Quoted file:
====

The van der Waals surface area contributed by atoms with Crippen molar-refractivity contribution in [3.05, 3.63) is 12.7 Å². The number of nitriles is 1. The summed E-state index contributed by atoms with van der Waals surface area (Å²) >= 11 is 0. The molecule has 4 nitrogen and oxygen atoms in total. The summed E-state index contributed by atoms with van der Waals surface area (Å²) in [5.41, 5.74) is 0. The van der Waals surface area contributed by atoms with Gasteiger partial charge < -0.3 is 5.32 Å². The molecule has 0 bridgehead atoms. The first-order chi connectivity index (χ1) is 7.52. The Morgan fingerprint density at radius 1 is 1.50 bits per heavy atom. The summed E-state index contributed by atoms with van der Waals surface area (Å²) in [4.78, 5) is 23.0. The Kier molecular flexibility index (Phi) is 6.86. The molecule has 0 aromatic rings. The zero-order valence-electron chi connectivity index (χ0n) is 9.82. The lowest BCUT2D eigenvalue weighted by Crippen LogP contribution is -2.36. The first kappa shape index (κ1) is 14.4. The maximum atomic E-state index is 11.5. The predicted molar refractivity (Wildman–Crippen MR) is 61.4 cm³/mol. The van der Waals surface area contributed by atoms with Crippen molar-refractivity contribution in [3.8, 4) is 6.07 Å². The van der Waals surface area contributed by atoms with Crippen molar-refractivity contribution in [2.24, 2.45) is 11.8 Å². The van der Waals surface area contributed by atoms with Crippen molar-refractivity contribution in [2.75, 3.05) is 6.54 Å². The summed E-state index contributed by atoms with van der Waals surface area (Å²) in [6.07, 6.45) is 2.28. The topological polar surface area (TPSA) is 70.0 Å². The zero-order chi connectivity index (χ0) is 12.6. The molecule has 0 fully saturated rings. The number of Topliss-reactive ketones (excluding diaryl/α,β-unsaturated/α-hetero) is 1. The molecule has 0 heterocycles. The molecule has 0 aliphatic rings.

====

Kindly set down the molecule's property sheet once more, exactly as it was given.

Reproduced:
The van der Waals surface area contributed by atoms with Crippen molar-refractivity contribution in [3.05, 3.63) is 12.7 Å². The number of nitriles is 1. The summed E-state index contributed by atoms with van der Waals surface area (Å²) >= 11 is 0. The molecule has 4 nitrogen and oxygen atoms in total. The summed E-state index contributed by atoms with van der Waals surface area (Å²) in [5.41, 5.74) is 0. The van der Waals surface area contributed by atoms with Gasteiger partial charge < -0.3 is 5.32 Å². The molecule has 0 bridgehead atoms. The first-order chi connectivity index (χ1) is 7.52. The Morgan fingerprint density at radius 1 is 1.50 bits per heavy atom. The summed E-state index contributed by atoms with van der Waals surface area (Å²) in [4.78, 5) is 23.0. The Kier molecular flexibility index (Phi) is 6.86. The molecule has 0 aromatic rings. The zero-order valence-electron chi connectivity index (χ0n) is 9.82. The lowest BCUT2D eigenvalue weighted by Crippen LogP contribution is -2.36. The first kappa shape index (κ1) is 14.4. The maximum atomic E-state index is 11.5. The predicted molar refractivity (Wildman–Crippen MR) is 61.4 cm³/mol. The van der Waals surface area contributed by atoms with Crippen molar-refractivity contribution in [3.8, 4) is 6.07 Å². The van der Waals surface area contributed by atoms with Crippen molar-refractivity contribution in [2.24, 2.45) is 11.8 Å². The van der Waals surface area contributed by atoms with Crippen molar-refractivity contribution in [2.75, 3.05) is 6.54 Å². The summed E-state index contributed by atoms with van der Waals surface area (Å²) in [6.07, 6.45) is 2.28. The topological polar surface area (TPSA) is 70.0 Å². The zero-order chi connectivity index (χ0) is 12.6. The molecule has 0 fully saturated rings. The number of Topliss-reactive ketones (excluding diaryl/α,β-unsaturated/α-hetero) is 1. The molecule has 0 heterocycles. The molecule has 0 aliphatic rings.